"There are parties in the west area every day. There is even a fashion district in the west area which is hot among the young people," a Roskilde Festival staff member told Xinhua.
Beer drinking is central to these parties and fans at Roskilde drink prodigiously before, during and for some time after the festival. Figures show an incredible one million liters of beer and 40,000 liters of other beverages were consumed during the festival in 2010.
The numbers are said to be even bigger this year, so you should not have been surprised if a stranger grabbed you and talked to you as he or she was drunk.
In a warm-up to the festival, organizers also arranged a lover's special event. The 'lovers' volunteer to wear a specially-designed t-shirt and thereby show people that they are in love. The lovers give hugs and good wishes to ordinary people passing by.
And in what must be the festival's oddest tradition, Roskilde Festival Radio organizes a nude run around the camp site, with one male and one female winner receiving a ticket worth 2,000 Danish kroner (around 400 U.S. dollars) to the next year's festival.
Indeed, on Saturday, a small group of runners covered in nothing but body-paint, splashed through a muddy track inside the festival grounds, to the adulation of the large crowds gathered on the sidelines.
Created in 1971 by high school students Mogens Sandfear and Jesper Switzer Moeller, and promoter Carl Fischer, the Roskilde Festival was initially known as the Roskilde Sound Festival. At the time, only 13 performances were played during the then two-day long festival. Now Roskilde Festival has become the largest music and cultural event in Northern Europe.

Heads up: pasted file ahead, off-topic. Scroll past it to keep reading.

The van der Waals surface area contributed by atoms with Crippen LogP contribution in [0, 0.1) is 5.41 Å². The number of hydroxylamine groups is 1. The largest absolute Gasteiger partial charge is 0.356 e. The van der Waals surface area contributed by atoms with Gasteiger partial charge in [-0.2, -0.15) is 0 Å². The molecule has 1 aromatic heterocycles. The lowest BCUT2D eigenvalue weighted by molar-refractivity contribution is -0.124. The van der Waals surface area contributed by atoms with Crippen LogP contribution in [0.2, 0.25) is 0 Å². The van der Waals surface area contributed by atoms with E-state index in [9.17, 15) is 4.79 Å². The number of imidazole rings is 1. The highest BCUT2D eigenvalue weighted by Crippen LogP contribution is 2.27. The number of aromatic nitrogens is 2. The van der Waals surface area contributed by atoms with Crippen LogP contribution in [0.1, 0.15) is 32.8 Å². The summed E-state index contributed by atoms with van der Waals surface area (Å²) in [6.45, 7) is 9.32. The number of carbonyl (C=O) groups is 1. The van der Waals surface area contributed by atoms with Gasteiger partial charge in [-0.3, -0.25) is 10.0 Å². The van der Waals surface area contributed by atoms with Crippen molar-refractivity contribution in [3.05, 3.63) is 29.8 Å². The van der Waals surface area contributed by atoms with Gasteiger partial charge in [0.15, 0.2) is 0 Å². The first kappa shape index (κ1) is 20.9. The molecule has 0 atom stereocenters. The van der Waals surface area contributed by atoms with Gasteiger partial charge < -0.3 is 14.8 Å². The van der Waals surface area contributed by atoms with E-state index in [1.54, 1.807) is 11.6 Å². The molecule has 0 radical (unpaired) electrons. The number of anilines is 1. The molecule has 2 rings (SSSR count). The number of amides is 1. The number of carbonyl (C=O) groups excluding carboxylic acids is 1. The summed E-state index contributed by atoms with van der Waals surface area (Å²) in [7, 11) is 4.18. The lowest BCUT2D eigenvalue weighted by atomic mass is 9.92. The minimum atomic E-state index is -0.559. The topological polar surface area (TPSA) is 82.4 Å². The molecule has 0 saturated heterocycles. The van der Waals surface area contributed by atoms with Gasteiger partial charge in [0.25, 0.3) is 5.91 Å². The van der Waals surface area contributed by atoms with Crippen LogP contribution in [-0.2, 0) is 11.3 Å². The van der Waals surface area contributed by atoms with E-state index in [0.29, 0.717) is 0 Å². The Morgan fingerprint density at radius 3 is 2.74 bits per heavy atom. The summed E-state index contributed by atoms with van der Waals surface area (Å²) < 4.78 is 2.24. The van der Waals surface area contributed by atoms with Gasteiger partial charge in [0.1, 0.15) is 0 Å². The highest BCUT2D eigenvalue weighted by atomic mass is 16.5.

Perhaps unsurprisingly, garbage has become a major problem, as the festival produces on average 1,600 tons of trash per edition. This year Roskilde launched a garbage event known as "Your Clean Hour" as a festive addition to the traditional clean-up work.
Since the 1990s Roskilde Festival has presented numerous environmentally friendly initiatives, with organizers aiming to maximize the level of waste recycled. They say 99 percent of the garbage generated by the festival this year, will be recycled.
Moreover, Xinhua noticed that some students from Denmark's Technical University were collecting waste oil from restaurants on the grounds, and will find a way to generate electricity from it.
Another DTU sustainability project encourages festival-goers to sort and recycle wastes such as paper, cardboard and hard and soft plastics such as beverage bottles, and in return, be rewarded with a soft cushion to sit on, which is itself made of recycled garbage. The cushion's contents can be emptied and recycled when the festival ends.
Furthermore, since 2009, the Green Footsteps campaign has encouraged the festival audience to act with consideration for the climate and the environment through a series of green activities before, during and after the festival. This trend continues in the festival this year.
Indeed, the organizers prepared a long line of green initiatives. For instance you could stay in one of the eco-friendly green camps, recharge your phone battery with the watts generated by pedalling a bicycle, and listen to music and buy food in the festival's so-called Sustainable Zone.